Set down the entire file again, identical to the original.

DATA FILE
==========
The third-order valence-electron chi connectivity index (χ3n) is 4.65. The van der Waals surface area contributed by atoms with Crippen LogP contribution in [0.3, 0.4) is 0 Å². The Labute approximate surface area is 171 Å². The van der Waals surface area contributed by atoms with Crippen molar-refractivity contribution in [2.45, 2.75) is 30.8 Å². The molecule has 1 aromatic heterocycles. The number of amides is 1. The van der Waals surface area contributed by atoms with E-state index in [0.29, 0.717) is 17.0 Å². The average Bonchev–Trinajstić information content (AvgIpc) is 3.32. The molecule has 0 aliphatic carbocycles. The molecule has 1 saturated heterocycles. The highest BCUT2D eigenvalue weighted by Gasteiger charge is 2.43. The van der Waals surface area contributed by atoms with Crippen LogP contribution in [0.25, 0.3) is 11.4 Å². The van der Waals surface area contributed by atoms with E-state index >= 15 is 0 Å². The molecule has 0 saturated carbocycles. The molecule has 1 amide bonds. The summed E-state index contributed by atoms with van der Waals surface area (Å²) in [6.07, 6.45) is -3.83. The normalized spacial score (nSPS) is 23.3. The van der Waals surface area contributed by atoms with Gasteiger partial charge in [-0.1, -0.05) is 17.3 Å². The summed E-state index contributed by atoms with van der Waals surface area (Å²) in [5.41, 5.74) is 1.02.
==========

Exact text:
The third-order valence-electron chi connectivity index (χ3n) is 4.65. The van der Waals surface area contributed by atoms with Crippen LogP contribution in [0.3, 0.4) is 0 Å². The Labute approximate surface area is 171 Å². The van der Waals surface area contributed by atoms with Crippen molar-refractivity contribution in [2.45, 2.75) is 30.8 Å². The molecule has 1 aromatic heterocycles. The number of amides is 1. The van der Waals surface area contributed by atoms with E-state index in [0.29, 0.717) is 17.0 Å². The average Bonchev–Trinajstić information content (AvgIpc) is 3.32. The molecule has 0 aliphatic carbocycles. The molecule has 1 saturated heterocycles. The highest BCUT2D eigenvalue weighted by Gasteiger charge is 2.43. The van der Waals surface area contributed by atoms with Crippen LogP contribution in [0.25, 0.3) is 11.4 Å². The van der Waals surface area contributed by atoms with E-state index >= 15 is 0 Å². The molecule has 0 saturated carbocycles. The molecule has 1 amide bonds. The summed E-state index contributed by atoms with van der Waals surface area (Å²) in [6.07, 6.45) is -3.83. The normalized spacial score (nSPS) is 23.3. The van der Waals surface area contributed by atoms with Gasteiger partial charge in [-0.1, -0.05) is 17.3 Å². The summed E-state index contributed by atoms with van der Waals surface area (Å²) in [5.41, 5.74) is 1.02.